I was fully expecting the Panigale R to be difficult to ride. I thought it would be snatchy, stiff and not a lot of fun to go slowly on as I tried my best to learn the long and difficult CoTA circuit in a less than Checa pace. But it wasn’t that way at all – even in the Race mode that I used throughout the day. The bike allowed me the opportunity to learn the circuit without a worry.
The bike is definitely light and with the esses at CoTA seemingly going from Austin to Houston, there was plenty of opportunity to flick the R from side to side to side. And you do so at speed – so the bike has to be both agile and stable. The Panigale R is both.
The brakes on the R are as good as you’d imagine them to be. The back straight at CoTA is taken flat out in sixth gear (and you can watch it all unfold on a truly trick instrument display that tells you everything but your heart rate) before downshifting to second gear for a left-hand hairpin of sorts. The brakes are so good that I found myself wishing I’d gone deeper every single lap. But if you do get in a bit hot… no worries. Just keep tugging on the brakes and keep leaning the Panigale over. If you’re up for it, the Ducati definitely is. It likes to be ridden hard and it likes to be put on its side.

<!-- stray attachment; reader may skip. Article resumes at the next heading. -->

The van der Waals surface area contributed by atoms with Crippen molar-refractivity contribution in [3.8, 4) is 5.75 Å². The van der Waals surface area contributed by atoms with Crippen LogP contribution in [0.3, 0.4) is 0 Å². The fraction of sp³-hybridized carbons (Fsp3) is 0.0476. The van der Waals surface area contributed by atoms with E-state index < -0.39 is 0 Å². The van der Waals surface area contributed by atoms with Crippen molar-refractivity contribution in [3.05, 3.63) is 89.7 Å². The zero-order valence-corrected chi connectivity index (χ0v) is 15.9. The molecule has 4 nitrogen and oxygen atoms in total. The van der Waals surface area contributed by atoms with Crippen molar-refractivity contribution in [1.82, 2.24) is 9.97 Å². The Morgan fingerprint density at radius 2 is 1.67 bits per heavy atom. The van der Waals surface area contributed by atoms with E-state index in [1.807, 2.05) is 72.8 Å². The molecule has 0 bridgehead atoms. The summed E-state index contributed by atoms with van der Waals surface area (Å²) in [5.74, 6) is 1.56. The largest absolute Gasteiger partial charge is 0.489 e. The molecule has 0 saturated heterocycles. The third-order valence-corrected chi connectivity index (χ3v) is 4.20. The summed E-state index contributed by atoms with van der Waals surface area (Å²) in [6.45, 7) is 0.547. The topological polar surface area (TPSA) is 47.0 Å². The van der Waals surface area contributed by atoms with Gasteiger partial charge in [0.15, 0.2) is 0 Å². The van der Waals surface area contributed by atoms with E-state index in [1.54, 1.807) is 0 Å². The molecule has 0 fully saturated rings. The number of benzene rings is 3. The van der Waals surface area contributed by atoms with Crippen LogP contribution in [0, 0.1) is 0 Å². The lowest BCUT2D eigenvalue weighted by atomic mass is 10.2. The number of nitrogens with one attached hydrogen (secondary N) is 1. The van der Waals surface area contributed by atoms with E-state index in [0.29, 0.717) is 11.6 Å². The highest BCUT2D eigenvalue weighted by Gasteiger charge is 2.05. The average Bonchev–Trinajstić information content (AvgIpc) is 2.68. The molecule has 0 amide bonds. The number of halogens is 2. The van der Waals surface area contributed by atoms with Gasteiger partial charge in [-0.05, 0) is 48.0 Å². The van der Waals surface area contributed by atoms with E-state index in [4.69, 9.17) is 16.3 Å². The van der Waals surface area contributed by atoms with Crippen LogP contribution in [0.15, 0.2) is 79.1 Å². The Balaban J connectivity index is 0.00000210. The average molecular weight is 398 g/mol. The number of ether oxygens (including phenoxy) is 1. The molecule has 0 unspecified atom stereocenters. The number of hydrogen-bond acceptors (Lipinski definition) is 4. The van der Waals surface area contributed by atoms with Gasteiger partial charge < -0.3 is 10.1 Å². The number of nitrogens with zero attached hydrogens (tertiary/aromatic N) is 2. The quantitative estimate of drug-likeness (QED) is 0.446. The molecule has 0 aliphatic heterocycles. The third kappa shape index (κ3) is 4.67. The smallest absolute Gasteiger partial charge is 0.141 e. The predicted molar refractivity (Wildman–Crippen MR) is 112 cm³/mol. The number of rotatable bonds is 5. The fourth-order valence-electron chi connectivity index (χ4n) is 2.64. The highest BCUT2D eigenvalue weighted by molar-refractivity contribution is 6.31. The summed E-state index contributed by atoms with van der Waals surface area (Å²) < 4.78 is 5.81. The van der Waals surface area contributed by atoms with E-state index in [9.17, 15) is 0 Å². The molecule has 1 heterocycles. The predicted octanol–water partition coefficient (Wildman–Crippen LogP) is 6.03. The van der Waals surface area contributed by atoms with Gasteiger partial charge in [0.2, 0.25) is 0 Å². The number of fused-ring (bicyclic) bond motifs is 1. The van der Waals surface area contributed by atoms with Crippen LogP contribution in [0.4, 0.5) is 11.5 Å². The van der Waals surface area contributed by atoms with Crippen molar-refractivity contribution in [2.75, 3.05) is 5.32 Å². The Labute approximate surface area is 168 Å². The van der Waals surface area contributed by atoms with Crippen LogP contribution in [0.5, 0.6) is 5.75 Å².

You also don’t have to worry about banging those downshifts with a slipper clutch that’s as good as on any streetbike. The bike stays stable and perfectly inline even when you’re busy with both the brakes and the downshifts, allowing you to focus on what’s next – hitting the apex. Again, the Ducati excels there with turn in that’s both light and precise. And if you do run it a bit wide, as mentioned earlier, you just keep leaning it over. No Hail Mary’s necessary. It will be just fine, thank you very much.
When you pick up the throttle out of the hairpin prior to the backstraight and start upshifting, you get to sixth gear in the blink of an eye as the bike spins up quickly. The speed shifter is also spot on and makes you wonder how you ever rode a motorcycle without one. Nothing quite like keeping it pinned as you grab gears with abandon.
The bike does lift the wheel as you’re grabbing those lower gears, but it does so without nary a wiggle and it’s never enough to cause you to ever back out of the throttle.
As far as comfort goes, at 5’ 8,” I was right at home on the Panigale. Bigger riders might feel a bit cramped, but I can’t play basketball – so let’s call it a draw. As far as looks go, I’m not sure I’ve seen a motorcycle that is both as pretty and daunting looking as this one. Sort of an angry wasp look, but all dressed up in a pretty red dress. The brushed aluminum tank is flat out trick looking. Combine the red, the brushed aluminum, all that carbon and the Ducati screams, “look at me!”
We like it plenty. Now we just have to see how Carlos gets along with it. Guessing if there’s bits he doesn’t like, we’ll only get an even better Panigale R next year.